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|Latex extraction has seen labour shortages due to the pandemic, natural disasters, and other events|
More than an hour’s drive from Pleiku, the capital of the Central Highlands province of Gia Lai, small roads are running through immense rubber forests. The town of Ia Kha is crowded with more than 8,000 people, but unlike in the past, these people are less occupied with farming than before.
Ro Mah Kiu, a worker in the 15 Corporation at 74 Company, often wakes up at 3am to scrape latex. When he was still farming, he lacked the necessary skills, often left behind a wasteland, and struggled all year round. As his life remained difficult, Kiu became worried about his future.
Eventually, he joined 74 Company’s local farmer support group to focus on latex extraction. But it was not easy to become a latex farmer. Proper care for mature rubber trees is tricky and learning the right technique for extracting the latex from the tree even more so.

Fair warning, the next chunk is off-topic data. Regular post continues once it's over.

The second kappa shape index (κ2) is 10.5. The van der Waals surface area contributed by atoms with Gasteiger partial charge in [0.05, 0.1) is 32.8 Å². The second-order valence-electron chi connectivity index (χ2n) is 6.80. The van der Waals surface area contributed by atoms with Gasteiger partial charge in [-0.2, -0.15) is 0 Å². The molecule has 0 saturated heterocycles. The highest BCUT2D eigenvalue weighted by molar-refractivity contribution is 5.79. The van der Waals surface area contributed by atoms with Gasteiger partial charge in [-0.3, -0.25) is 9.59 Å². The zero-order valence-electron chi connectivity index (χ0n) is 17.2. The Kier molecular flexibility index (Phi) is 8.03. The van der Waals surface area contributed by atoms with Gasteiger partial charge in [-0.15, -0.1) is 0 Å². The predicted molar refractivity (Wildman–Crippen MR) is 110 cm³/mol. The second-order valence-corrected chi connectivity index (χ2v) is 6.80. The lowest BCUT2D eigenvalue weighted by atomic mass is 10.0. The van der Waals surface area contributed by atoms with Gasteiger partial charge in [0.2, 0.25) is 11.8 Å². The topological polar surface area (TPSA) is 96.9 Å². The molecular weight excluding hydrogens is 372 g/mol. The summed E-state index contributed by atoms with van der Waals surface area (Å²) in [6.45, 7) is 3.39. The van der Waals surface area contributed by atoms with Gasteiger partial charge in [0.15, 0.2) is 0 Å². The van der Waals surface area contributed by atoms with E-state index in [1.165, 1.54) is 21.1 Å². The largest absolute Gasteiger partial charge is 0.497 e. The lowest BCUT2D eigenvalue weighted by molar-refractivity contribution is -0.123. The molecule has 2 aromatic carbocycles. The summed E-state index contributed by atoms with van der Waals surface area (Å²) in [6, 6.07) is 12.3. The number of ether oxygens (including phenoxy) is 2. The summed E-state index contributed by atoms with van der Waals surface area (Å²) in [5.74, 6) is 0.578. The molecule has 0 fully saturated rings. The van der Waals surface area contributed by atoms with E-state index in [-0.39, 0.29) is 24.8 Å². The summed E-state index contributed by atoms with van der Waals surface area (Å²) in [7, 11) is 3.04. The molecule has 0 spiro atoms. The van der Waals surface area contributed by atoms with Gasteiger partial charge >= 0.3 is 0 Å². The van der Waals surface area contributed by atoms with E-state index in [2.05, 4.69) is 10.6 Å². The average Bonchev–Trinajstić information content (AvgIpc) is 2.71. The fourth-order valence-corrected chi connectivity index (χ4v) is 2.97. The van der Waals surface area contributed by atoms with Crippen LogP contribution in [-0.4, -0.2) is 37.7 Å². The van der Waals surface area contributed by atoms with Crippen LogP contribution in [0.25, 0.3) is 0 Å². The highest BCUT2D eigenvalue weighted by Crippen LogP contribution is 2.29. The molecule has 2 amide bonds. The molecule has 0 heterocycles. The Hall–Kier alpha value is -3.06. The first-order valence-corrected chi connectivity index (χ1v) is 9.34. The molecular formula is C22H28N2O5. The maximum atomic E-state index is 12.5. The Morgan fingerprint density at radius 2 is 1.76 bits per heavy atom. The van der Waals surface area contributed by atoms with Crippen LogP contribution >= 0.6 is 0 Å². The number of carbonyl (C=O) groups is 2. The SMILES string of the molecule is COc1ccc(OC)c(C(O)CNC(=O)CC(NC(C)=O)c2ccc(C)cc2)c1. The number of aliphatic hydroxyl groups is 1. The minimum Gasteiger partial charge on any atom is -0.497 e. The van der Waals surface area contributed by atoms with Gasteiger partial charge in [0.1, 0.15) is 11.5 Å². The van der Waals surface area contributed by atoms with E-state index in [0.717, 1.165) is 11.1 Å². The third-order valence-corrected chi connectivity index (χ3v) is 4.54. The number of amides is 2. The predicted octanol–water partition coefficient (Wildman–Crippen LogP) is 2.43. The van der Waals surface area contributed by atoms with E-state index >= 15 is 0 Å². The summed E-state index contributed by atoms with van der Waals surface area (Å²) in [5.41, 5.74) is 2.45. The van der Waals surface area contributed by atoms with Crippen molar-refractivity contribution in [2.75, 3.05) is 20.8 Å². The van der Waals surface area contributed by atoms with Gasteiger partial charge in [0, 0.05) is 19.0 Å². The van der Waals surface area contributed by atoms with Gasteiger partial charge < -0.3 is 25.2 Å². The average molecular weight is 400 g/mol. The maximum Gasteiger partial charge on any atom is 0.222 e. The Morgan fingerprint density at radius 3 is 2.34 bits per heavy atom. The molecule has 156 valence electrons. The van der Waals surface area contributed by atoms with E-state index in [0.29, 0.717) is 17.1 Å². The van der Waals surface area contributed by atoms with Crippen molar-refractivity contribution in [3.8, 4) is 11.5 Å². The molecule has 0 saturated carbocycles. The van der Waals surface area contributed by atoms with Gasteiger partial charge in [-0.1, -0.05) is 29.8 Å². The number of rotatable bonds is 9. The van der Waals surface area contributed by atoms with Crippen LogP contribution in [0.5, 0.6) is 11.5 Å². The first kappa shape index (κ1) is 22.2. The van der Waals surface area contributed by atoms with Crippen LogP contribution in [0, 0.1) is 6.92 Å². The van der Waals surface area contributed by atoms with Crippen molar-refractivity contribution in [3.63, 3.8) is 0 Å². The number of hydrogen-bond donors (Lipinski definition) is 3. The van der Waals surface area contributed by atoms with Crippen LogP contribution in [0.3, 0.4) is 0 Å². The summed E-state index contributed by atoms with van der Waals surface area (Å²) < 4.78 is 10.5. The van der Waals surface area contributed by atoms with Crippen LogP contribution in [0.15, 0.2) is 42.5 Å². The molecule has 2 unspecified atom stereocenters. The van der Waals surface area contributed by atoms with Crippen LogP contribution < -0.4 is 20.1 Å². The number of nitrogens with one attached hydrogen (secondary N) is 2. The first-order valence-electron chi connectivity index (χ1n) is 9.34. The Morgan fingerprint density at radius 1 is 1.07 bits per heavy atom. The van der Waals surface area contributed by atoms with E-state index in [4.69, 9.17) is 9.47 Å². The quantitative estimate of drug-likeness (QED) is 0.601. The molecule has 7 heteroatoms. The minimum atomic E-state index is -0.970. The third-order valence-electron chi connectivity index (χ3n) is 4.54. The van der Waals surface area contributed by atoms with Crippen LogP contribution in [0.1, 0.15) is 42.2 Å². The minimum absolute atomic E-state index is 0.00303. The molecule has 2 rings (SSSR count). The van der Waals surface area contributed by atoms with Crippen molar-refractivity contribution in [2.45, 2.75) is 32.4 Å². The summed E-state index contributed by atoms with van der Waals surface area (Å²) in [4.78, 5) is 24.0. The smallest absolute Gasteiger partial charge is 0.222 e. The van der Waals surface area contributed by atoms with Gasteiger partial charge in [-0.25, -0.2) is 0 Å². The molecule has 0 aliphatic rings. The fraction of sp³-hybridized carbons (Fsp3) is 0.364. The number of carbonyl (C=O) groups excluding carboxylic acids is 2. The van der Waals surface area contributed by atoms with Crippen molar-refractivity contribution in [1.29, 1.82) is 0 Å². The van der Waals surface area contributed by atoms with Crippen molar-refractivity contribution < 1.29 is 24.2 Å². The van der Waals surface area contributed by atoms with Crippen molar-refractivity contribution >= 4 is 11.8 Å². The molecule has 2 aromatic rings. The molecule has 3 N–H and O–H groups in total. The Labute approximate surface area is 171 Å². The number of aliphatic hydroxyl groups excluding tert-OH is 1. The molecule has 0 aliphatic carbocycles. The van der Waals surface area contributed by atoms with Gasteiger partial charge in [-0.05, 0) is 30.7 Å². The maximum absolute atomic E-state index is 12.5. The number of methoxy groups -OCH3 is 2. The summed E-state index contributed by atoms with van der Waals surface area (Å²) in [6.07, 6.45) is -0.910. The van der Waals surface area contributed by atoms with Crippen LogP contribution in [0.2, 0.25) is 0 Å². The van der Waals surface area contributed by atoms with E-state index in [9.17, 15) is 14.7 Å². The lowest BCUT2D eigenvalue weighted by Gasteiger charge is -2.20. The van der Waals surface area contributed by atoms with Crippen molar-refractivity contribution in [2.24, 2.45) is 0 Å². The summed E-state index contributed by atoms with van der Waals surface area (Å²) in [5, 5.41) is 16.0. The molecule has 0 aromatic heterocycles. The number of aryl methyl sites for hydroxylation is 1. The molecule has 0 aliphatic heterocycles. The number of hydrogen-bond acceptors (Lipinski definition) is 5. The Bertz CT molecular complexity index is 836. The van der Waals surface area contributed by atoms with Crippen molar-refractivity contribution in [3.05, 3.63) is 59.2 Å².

The pandemic caused a scarcity in labourers and made it difficult to gather and process latex. Colonel Hoang Van Sy, commander of the 15 Corporation, told VIR, “The recruitment of new workers is cumbersome. Workers lost their jobs in other industries and returned to their localities in huge numbers, but after being recruited for latex exploitation, it always takes a lot of time training for them to become skilled enough for the job.”
In addition, between 2018 and 2019, the corps saw nearly 3,000 workers reaching retirement age, leaving a hole in the corps’ workforce that has yet to be filled.
Unlike in many other sectors, workers in the rubber industry are not just dependent on markets but also the weather, which sometimes leads to heavy impacts on price calculation.
“We are forced to cut input costs to a minimum, from over VND50 million ($2,175) per tonne of latex to VND32 million ($1,400) to reduce the pressure on prices,” Sy said.